Tuesday, September 4, 2012

Saloma & Sharifah Aini

Today I am highlight a story that appeared in  the Merdeka supplement  of theSun  newspaper  in Aug 31, 2012. Here is the story  

The two nightingales of the nation

Biduanita Negara is the most prestigious title awarded to singers who have contributed immensely to the music industry and to the nation. The first singer to receive this honour was the popular Saloma in 1978. 28 years later, after Saloma’s death, Persatuan Penyanyi, Pemuzik, Penulis Lagu Tanah Air (Papita) honoured this title to the evergreen Sharifah Aini in 2006. Indeed, the two nightingales are our national treasures and this Merdeka, theSun’s BISSME S. pays a special tribute to them.  


Saloma’s real name was Salmah Ismail. Born on Jan 23, 1935 in Singapore, Saloma harboured the ambition of becoming a singer from young.
“When we were children, she would always tell me: “I will become a famous singer and you a famous actress.” 
“I asked her – ‘Why would you become a singer and I become an actress?’ She told me that I was fair and she was dark,” said Saloma’s elder sister, actress Mariani. 
Saloma’s prediction became a reality. Mariani won a beauty pageant and was offered an opportunity to become an actress. Saloma made her mark as a singer. At the age of 13, Saloma was singing at weddings and festive events.At the age of 17, she was singing at the nightclub circuit and dabbled in acting. She also performed in Australia, Hong Kong and Bangkok.
One of her fondest memories with Saloma was when they were working with the Malay Film Productions (MFP). It was a Singaporean film studio, set up by the Shaw Brothers – Run Run Shaw and Run Me Shaw – in 1947, producing Malay films.
The sisters had a great time meeting and mingling with popular Hollywood actors – from sultry actress Eva Gardener to the great thriller director, Alfred Hitchcock, who visited Singapore as well as the MFP.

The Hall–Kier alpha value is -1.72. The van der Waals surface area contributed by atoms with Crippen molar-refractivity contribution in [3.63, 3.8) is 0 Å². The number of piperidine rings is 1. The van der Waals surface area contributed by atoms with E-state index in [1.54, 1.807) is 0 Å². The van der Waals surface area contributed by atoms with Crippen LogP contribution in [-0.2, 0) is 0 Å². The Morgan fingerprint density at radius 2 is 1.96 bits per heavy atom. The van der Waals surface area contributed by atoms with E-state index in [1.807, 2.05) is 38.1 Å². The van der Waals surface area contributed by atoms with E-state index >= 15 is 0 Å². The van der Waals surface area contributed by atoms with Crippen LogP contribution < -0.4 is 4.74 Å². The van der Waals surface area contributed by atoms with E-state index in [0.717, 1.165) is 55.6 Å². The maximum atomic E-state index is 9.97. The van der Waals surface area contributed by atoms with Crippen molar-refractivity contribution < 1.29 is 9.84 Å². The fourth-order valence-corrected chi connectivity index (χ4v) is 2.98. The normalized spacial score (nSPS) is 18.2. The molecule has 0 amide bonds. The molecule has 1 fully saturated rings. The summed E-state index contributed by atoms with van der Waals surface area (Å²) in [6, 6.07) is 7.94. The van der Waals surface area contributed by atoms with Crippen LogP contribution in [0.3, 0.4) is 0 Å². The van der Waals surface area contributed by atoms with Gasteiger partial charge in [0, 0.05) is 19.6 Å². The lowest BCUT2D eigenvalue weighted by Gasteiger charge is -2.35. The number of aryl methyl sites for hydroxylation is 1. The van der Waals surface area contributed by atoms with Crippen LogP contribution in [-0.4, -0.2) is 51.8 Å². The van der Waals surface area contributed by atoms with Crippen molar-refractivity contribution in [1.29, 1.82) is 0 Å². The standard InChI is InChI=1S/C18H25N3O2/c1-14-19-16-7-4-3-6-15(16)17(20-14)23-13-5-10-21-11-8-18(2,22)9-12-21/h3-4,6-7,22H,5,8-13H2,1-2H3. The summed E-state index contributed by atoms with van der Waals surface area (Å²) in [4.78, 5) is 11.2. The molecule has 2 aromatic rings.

“I remember we helped Elizabeth Taylor to get dressed in a songket,” she said.
“John Wayne carried us in his arms when he took pictures with us. Marlon Brandon was checking out my sister from top to toe. My sister was then known as Singapore’s Marilyn Monroe.”      
Mariani claimed that the sisters had never had any fierce arguments.
“When I was seven and Saloma was five, we had a big argument,” said 79-year-old Mariani.   
“Our father was angry at us for quarrelling and tied us to a guava tree for hours. Ants were all over our legs.
“We suffered. Since then, we were so afraid to quarrel because we do not want our father to punish us again. Even as grown-ups with our father no longer around, we carried on with the tradition of not quarrelling with each other.”
In 1961, Saloma got married to the legendary multi-talented P. Ramlee. It was her third marriage.     
“P. Ramlee and I were dating,” said Mariani.
“We were supposed to get married. But when I learned that my sister Saloma was in love with him, I sacrificed my love for her.”   
P. Ramlee disliked the idea of Mariani becoming an actress. So Mariani went into acting and that was enough for P. Ramlee to end their relationship.
“But I have no regrets of giving him up,” she said.  
“You can always find boyfriends and husbands but not sisters.”  
She pointed out that P. Ramlee was the love of Saloma’s life and a part of Saloma died when P.Ramlee succumbed to a heart attack at the age of 44 in 1973.
“She (Saloma) always said to me – With him gone, I have no reason to continue living,” said Mariani.  
“I had to comfort her and always encourage her to carry on with her life without Ramlee.”   
Ten years later, on Apr 25, 1983, at the age 48, Saloma passed away due to liver failure associated with jaundice. She was buried next to P. Ramlee, as she had wished.
“After my sister died, for 20 years, I refused to listen to any of her songs,” said Mariani 
“I refused to see any of her movies. I sent all her pictures to my daughter’s house. I did not want anything that reminded me of Saloma. Any memories of her would just bring tears to my eyes.” 
Now that she has come to terms with her sister’s death, Mariani expressed sadness and disappointment that her sister’s contribution to the entertainment industry has been overlooked.
“Every year, the authorities will hold prayers (tahlil) for P. Ramlee on his death anniversary,” she said.
“But no one holds any kind of prayers for my sister on her death anniversary. She had contributed a lot to the entertainment industry.